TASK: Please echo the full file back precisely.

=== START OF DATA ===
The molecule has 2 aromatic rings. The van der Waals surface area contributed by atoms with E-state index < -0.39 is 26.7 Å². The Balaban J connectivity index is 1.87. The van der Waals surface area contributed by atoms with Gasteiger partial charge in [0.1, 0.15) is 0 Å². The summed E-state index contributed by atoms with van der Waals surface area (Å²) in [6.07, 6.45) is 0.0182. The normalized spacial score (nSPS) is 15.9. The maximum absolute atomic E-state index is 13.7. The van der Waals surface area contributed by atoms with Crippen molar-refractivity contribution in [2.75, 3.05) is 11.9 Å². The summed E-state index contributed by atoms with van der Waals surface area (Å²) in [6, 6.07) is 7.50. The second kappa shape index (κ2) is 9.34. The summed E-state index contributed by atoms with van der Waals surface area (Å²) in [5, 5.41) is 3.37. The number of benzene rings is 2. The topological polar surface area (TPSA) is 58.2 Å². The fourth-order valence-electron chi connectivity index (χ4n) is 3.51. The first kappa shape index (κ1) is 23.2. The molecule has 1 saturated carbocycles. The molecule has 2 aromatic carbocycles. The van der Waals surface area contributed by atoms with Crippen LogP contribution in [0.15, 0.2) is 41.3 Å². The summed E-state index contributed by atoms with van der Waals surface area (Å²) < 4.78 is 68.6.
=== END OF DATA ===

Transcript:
The molecule has 2 aromatic rings. The van der Waals surface area contributed by atoms with E-state index < -0.39 is 26.7 Å². The Balaban J connectivity index is 1.87. The van der Waals surface area contributed by atoms with Gasteiger partial charge in [0.1, 0.15) is 0 Å². The summed E-state index contributed by atoms with van der Waals surface area (Å²) in [6.07, 6.45) is 0.0182. The normalized spacial score (nSPS) is 15.9. The maximum absolute atomic E-state index is 13.7. The van der Waals surface area contributed by atoms with Crippen molar-refractivity contribution in [2.75, 3.05) is 11.9 Å². The summed E-state index contributed by atoms with van der Waals surface area (Å²) in [6, 6.07) is 7.50. The second kappa shape index (κ2) is 9.34. The summed E-state index contributed by atoms with van der Waals surface area (Å²) in [5, 5.41) is 3.37. The number of benzene rings is 2. The topological polar surface area (TPSA) is 58.2 Å². The fourth-order valence-electron chi connectivity index (χ4n) is 3.51. The first kappa shape index (κ1) is 23.2. The molecule has 1 saturated carbocycles. The molecule has 2 aromatic carbocycles. The van der Waals surface area contributed by atoms with Crippen LogP contribution in [0.15, 0.2) is 41.3 Å². The summed E-state index contributed by atoms with van der Waals surface area (Å²) < 4.78 is 68.6.